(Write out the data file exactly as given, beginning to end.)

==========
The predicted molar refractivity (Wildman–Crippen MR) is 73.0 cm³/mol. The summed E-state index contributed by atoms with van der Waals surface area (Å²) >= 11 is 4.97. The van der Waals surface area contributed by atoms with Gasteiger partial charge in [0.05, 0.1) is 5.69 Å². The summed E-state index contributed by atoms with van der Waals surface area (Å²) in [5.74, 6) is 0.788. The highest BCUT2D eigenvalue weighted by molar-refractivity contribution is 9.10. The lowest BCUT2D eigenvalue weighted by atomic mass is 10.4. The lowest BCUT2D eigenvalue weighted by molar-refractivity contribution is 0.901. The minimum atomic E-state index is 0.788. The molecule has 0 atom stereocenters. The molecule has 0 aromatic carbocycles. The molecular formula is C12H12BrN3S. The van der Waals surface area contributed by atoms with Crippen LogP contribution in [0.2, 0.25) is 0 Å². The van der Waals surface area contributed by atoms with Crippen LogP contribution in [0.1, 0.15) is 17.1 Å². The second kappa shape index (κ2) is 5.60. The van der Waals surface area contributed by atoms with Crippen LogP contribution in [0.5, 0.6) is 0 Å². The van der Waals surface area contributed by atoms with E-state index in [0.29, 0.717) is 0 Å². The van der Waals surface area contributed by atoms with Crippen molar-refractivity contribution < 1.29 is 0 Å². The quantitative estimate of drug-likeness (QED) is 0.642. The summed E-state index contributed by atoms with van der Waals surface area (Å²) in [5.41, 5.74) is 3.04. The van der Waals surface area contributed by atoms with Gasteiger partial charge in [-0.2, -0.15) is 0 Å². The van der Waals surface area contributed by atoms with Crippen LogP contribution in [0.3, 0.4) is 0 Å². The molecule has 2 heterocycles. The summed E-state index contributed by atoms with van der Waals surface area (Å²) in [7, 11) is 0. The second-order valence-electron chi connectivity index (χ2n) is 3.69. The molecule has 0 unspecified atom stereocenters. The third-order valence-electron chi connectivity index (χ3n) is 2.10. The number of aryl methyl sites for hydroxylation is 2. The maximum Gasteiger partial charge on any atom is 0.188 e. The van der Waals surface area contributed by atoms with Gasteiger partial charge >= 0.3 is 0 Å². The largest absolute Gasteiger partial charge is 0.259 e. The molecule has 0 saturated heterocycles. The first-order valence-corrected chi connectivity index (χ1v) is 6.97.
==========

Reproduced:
The predicted molar refractivity (Wildman–Crippen MR) is 73.0 cm³/mol. The summed E-state index contributed by atoms with van der Waals surface area (Å²) >= 11 is 4.97. The van der Waals surface area contributed by atoms with Gasteiger partial charge in [0.05, 0.1) is 5.69 Å². The summed E-state index contributed by atoms with van der Waals surface area (Å²) in [5.74, 6) is 0.788. The highest BCUT2D eigenvalue weighted by molar-refractivity contribution is 9.10. The lowest BCUT2D eigenvalue weighted by atomic mass is 10.4. The lowest BCUT2D eigenvalue weighted by molar-refractivity contribution is 0.901. The minimum atomic E-state index is 0.788. The molecule has 0 atom stereocenters. The molecule has 0 aromatic carbocycles. The molecular formula is C12H12BrN3S. The van der Waals surface area contributed by atoms with Crippen LogP contribution in [0.2, 0.25) is 0 Å². The van der Waals surface area contributed by atoms with Crippen LogP contribution in [0.1, 0.15) is 17.1 Å². The second kappa shape index (κ2) is 5.60. The van der Waals surface area contributed by atoms with Crippen LogP contribution in [0.5, 0.6) is 0 Å². The van der Waals surface area contributed by atoms with E-state index in [0.29, 0.717) is 0 Å². The van der Waals surface area contributed by atoms with Crippen molar-refractivity contribution < 1.29 is 0 Å². The quantitative estimate of drug-likeness (QED) is 0.642. The summed E-state index contributed by atoms with van der Waals surface area (Å²) in [5.41, 5.74) is 3.04. The van der Waals surface area contributed by atoms with Gasteiger partial charge in [-0.2, -0.15) is 0 Å². The van der Waals surface area contributed by atoms with Crippen LogP contribution in [0.3, 0.4) is 0 Å². The molecule has 2 heterocycles. The summed E-state index contributed by atoms with van der Waals surface area (Å²) in [7, 11) is 0. The second-order valence-electron chi connectivity index (χ2n) is 3.69. The molecule has 0 unspecified atom stereocenters. The third-order valence-electron chi connectivity index (χ3n) is 2.10. The number of aryl methyl sites for hydroxylation is 2. The maximum Gasteiger partial charge on any atom is 0.188 e. The van der Waals surface area contributed by atoms with Gasteiger partial charge >= 0.3 is 0 Å². The largest absolute Gasteiger partial charge is 0.259 e. The molecule has 0 saturated heterocycles. The first-order valence-corrected chi connectivity index (χ1v) is 6.97.